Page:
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The Oxford Handbook of Biblical Studies Provides a comprehensive survey of Biblical scholarship in a variety of disciplines.

Archaeology, Bible, and History

Morton Smith observed in his 1968 Presidential Address to the Society of Biblical Literature that ‘for a correct history of the Israelites we must have the archaeological facts determined quite objectively and independently by competent archaeologists, and the biblical texts likewise by competent philologians, and then we can begin to compare them’ (Smith 1969: 34). Similarly, Dever has recently concluded, arguing for dialogue between texts and artefacts (and those who interpret them), that these two sources ‘must be interpreted separately and similarly, and then compared’ (2001: 79; cf. Bartlett 1997: 14).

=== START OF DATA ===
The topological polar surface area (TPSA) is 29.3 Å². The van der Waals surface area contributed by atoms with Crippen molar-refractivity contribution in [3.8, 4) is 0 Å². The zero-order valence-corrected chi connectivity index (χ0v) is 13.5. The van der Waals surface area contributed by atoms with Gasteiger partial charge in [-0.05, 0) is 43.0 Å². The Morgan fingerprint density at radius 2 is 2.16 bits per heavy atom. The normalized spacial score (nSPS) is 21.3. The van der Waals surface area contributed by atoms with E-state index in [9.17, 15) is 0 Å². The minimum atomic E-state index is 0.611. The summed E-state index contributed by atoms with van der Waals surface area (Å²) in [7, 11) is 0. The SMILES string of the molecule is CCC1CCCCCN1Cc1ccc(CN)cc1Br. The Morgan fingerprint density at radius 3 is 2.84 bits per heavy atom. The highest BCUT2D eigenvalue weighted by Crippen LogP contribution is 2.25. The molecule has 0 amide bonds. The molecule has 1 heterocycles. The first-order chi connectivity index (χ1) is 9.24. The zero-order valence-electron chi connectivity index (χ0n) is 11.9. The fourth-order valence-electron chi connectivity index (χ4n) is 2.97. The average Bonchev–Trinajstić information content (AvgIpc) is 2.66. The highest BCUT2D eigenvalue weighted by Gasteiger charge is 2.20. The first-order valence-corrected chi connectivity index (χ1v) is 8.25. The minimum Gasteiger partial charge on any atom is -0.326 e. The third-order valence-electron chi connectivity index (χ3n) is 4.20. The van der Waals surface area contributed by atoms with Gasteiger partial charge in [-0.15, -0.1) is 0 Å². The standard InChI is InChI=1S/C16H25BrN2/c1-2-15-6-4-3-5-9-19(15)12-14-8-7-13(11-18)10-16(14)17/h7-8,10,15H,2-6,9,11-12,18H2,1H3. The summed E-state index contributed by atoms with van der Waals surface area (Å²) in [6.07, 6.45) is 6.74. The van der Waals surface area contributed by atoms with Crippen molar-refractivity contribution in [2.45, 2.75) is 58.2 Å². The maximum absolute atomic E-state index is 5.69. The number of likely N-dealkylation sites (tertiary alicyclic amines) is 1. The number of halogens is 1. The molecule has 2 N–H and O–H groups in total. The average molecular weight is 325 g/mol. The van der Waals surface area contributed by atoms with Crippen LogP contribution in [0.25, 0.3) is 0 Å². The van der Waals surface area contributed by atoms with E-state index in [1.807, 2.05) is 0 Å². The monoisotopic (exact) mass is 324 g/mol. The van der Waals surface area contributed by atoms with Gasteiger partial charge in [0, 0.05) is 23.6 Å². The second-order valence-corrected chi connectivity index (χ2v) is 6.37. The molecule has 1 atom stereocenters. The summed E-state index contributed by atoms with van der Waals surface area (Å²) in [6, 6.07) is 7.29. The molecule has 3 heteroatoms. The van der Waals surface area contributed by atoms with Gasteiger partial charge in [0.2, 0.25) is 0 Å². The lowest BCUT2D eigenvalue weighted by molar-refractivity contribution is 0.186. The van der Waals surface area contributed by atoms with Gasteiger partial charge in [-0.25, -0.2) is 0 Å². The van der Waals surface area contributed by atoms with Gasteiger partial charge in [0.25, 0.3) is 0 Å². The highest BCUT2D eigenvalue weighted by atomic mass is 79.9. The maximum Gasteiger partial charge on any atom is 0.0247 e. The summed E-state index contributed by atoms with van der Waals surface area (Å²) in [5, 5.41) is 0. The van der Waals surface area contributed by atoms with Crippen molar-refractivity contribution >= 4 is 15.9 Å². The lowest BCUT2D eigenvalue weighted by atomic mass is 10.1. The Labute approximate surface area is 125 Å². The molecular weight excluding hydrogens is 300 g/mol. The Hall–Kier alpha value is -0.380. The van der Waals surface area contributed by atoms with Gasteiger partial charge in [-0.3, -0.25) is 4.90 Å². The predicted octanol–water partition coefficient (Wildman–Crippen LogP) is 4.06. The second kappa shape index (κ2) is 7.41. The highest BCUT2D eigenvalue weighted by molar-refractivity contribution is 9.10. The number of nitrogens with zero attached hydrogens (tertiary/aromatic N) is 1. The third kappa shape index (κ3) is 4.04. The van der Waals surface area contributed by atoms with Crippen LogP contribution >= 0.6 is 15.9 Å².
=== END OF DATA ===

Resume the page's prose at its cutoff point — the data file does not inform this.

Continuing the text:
The main problem of ‘biblical archaeology’ was that it was one-sided, attempting to fit archaeological evidence into the mould set by biblical historians. ‘Syro-Palestinian archaeology’ was in equal danger of subordinating biblical evidence to an archaeological framework. Dialogue is necessary; the resources of texts and artefacts must be combined. However, there are difficulties here, because ‘literature and archaeology just do not meet’ (Knauf 1991: 39). Knauf also reminds us that ‘facts’ are theoretical constructs (a point which surely applies to archaeological ‘facts’ as much as to written information). What the archaeologist offers the historian is interpretation of artefacts; similarly, what the biblical scholar offers the historian is interpretation of texts. Knauf reminds us that ‘history’ is always ‘someone's history of something’ (1991: 37), that ‘every history is the creation of a human mind’ (1991: 27); that ‘we do not find knowledge, we make it’ (1991: 29); and he warns us that ‘only ideologists are always right; scholars know that everything they say is potentially wrong’ (1991: 31). Such words are important for archaeologists and biblical historians alike.

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